Heart failure survival among older adults in the United States: a poor prognosis for an emerging epidemic in the Medicare population

Arch Intern Med. 1999 Mar 8;159(5):505-10. doi: 10.1001/archinte.159.5.505.


Objective: To describe the 6-year probability of survival for older adults after their first hospitalization for heart failure.

Setting: National Medicare hospital claims records for 1984 through 1986 and Medicare enrollment records from 1986 through 1992.

Design: We identified a national cohort of 170 239 (9% black patients) Medicare patients, 67 years or older, with no evidence of heart failure in 1984 or 1985, who were hospitalized and discharged for the first time in 1986 with a principal diagnosis of heart failure. For groups defined by race, sex, age, Medicaid eligibility, and comorbid conditions, we compared the probability of survival with Cox proportional hazards regression.

Results: Only 19% of black men, 16% of white men, 25% of black women, and 23% of white women survived 6 years. One third died within the first year. Men had lower median survival and 38% greater risk of mortality than did women (P<.05). White men had 10% greater risk of mortality than did black men (P<.05). Medicaid eligibility (white adults only) and diabetes were associated with increased mortality (P<.05).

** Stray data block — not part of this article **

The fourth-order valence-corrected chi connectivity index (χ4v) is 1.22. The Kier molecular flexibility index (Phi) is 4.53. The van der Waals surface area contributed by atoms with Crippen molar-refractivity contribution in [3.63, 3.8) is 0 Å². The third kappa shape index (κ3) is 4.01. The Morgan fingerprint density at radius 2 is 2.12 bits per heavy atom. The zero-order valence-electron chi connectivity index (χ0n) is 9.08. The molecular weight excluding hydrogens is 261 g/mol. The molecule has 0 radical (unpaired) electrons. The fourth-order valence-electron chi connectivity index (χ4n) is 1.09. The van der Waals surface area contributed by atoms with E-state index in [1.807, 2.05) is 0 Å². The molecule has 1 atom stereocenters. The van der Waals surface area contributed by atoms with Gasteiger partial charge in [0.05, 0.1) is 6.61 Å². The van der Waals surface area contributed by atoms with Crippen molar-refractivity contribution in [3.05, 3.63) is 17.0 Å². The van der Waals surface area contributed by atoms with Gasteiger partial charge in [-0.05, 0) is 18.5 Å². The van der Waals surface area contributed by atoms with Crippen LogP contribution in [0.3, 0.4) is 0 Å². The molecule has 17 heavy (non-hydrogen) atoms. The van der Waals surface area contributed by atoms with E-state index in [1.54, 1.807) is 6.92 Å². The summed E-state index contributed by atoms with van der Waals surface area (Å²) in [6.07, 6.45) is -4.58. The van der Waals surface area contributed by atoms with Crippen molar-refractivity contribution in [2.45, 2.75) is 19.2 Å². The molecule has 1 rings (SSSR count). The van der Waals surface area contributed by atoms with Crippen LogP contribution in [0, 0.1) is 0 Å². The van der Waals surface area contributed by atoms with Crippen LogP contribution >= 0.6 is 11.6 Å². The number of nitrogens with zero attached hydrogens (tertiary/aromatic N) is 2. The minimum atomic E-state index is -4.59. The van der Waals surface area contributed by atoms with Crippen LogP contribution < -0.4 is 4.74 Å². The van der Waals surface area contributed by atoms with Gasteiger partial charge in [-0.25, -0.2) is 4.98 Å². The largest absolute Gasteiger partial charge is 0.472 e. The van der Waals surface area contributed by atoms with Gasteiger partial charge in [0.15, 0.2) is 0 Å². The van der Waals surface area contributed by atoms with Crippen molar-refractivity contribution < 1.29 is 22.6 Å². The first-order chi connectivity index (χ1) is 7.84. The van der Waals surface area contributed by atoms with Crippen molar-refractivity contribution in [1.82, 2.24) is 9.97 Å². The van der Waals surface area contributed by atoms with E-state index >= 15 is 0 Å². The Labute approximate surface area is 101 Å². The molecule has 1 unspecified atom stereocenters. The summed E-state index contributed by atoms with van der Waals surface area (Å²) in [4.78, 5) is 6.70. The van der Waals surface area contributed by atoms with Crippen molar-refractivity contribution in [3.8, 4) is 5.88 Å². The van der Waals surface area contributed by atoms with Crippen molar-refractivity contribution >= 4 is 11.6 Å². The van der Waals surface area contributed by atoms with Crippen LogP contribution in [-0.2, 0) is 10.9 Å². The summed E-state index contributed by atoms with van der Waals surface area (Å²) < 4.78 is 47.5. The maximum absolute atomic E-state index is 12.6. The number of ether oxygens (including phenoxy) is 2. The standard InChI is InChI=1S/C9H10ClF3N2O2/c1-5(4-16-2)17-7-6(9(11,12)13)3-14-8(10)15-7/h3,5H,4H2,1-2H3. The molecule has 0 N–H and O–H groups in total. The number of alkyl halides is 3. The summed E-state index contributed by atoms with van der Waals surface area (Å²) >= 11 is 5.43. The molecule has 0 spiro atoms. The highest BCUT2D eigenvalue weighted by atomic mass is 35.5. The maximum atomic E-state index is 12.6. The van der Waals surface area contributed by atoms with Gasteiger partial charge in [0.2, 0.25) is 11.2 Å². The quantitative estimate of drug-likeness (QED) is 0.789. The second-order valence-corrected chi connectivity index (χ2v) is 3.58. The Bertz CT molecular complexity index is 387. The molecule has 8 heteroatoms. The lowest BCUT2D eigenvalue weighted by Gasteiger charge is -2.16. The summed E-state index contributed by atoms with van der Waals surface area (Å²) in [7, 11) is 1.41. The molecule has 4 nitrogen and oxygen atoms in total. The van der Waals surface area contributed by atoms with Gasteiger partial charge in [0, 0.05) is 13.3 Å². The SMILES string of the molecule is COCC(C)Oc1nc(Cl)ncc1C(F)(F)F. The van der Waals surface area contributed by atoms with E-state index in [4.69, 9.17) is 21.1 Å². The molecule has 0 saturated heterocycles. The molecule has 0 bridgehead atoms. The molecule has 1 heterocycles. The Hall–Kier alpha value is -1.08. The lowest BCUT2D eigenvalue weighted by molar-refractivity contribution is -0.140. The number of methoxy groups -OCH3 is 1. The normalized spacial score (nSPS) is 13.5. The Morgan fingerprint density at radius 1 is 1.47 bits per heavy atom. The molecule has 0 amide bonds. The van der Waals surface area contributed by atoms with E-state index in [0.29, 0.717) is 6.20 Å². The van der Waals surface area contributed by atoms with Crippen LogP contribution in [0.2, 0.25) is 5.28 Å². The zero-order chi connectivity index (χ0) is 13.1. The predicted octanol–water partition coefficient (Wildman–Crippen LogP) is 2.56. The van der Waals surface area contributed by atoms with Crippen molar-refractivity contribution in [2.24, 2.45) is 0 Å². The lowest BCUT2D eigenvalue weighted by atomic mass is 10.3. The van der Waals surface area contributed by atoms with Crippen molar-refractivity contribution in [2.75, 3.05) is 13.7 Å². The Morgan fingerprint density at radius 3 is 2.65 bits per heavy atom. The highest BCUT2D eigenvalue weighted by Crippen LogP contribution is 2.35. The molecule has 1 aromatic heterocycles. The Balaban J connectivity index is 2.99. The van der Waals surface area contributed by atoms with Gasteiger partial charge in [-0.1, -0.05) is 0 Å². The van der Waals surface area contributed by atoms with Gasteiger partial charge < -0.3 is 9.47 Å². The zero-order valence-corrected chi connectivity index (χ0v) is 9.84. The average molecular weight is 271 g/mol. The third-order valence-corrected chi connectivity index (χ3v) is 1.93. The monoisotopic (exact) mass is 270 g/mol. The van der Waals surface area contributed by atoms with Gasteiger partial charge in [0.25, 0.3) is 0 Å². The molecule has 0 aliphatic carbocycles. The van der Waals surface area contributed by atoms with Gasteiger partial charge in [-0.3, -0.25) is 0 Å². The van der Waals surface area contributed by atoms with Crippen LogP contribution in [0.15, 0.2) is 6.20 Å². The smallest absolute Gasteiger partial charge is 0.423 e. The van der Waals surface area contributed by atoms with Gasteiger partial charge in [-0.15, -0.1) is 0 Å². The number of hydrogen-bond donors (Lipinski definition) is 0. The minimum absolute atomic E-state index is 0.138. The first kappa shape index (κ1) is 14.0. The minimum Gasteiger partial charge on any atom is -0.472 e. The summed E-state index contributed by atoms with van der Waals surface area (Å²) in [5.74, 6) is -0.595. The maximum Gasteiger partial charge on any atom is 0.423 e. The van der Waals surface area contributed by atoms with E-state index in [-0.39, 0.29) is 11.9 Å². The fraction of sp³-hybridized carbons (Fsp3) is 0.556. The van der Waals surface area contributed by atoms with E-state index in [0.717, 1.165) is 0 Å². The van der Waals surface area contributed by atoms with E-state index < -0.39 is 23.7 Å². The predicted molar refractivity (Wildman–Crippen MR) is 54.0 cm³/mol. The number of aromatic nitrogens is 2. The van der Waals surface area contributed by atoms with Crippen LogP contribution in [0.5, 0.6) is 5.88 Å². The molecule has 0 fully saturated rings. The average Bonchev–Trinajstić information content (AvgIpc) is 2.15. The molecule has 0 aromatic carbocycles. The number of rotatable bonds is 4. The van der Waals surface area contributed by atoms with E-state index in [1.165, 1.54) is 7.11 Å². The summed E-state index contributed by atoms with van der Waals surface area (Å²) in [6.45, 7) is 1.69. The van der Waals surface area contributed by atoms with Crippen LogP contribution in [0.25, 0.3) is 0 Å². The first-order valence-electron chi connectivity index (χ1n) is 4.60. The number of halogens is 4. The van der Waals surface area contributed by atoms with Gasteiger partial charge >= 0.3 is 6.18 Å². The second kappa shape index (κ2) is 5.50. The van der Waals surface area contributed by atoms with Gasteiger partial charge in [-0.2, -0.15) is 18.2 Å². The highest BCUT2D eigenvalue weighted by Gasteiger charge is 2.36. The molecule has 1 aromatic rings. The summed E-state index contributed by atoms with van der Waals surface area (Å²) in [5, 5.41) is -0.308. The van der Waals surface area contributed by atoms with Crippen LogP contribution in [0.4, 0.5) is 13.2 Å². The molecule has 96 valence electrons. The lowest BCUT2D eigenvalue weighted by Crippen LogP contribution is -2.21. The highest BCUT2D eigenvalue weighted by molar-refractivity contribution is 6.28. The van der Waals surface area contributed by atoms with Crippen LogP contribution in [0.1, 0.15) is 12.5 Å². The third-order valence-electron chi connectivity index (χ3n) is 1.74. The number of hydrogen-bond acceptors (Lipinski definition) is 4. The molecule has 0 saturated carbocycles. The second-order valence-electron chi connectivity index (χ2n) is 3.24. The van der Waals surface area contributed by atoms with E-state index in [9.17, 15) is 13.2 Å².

Conclusions: The prognosis for older adults with heart failure underscores the importance of prevention strategies and early detection and treatment modalities that can prevent, improve, or reverse myocardial dysfunction, particularly for the growing number of adults who are at increased risk for developing heart failure because of hypertension, diabetes, or myocardial infarction.

MeSH terms

  • African Americans / statistics & numerical data
  • Aged
  • Aged, 80 and over
  • European Continental Ancestry Group / statistics & numerical data
  • Female
  • Heart Failure / mortality*
  • Hospitalization
  • Humans
  • Male
  • Medicare
  • Prognosis
  • Proportional Hazards Models
  • Sex Distribution
  • Survival Rate
  • United States / epidemiology